Tuesday, 28 February 2017

Four Years of Blogging

Hello, everyone! It's been another year (technically two, since I forgot to do anything last year, oops). My blog continues to ramp up its readership, with 2,161,945 page views (compared to 879,901 last count) with 1381 published articles (up from 700). The demographics changed a little bit. The US is still at first place by a long margin, but the UK is neck to neck with Germany over second place. Russia, who used to be just barely hanging onto the top ten sprung up to a confident fourth, beating out Canada (still in fifth). Poland continues dropping, from fourth down to sixth. France is down from sixth to seventh, Austria and Finland switched places, a close race for eight place, and South Korea knocked the Netherlands off the charts to grab onto tenth place. 

World of Tanks related sites continue to dominate my referrer list, but organic searches are doing well too. My presence seems to have been felt on Reddit with more hits from video game and military history communities. I'm picking up steam in print media as well with citations in Armoured Champion and The Changing Nature of Warfare, 1859-1991: Perception and Reality.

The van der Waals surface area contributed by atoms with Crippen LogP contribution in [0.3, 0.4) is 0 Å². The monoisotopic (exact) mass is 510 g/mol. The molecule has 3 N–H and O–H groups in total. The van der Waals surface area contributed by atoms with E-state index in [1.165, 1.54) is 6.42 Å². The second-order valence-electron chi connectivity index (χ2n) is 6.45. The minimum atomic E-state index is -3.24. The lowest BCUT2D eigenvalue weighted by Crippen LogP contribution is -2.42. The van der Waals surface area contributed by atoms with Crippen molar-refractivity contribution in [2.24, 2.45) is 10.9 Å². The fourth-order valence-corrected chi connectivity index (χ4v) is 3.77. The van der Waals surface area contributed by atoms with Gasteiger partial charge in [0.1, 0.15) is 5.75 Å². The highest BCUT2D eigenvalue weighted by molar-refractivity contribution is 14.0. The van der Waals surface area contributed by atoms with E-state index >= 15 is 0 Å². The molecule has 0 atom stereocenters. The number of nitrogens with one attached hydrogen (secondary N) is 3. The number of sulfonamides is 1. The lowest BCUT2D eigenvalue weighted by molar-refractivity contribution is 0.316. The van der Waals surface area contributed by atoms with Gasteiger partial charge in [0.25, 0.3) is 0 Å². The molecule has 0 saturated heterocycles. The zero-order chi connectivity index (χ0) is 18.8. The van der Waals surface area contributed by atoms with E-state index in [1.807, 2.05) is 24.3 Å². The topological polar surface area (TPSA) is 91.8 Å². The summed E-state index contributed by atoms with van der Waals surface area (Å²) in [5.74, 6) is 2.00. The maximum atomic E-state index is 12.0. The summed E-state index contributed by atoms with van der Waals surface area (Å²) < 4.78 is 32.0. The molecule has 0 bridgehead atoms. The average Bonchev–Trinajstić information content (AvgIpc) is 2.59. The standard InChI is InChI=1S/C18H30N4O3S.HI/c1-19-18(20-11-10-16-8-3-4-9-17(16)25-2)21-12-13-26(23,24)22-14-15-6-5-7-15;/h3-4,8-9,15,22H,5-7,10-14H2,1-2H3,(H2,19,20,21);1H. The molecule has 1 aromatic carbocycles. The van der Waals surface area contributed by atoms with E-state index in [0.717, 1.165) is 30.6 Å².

Content from Wargaming.net partner Warspot joined my traditional World of Tanks History Section lineup this year, bringing more bird's eye view coverage of various vehicles and weapons. I probably should have come up with a tag for them, but my oversight was corrected by my friends at the Tank and AFV News blog who dutifully keep a list of these translated articles.

Finally, there were some minor layout changes like collapsing long articles behind a "Read More" link and a wider content area to allow for "extra large" images and tables with readable font sizes! 

That's it for this year! Thank you for reading my blog and stay tuned for the big five year mark!

Shooting Backwards

One of the advantages of a tank over a self propelled gun is the ability to fire in a 360 degree arc. While firing forward is the typical use case, firing backwards can have some unexpected challenges. For example, the low bore axis of the L-10 gun and protruding muffler on the T-28 were a bad combination.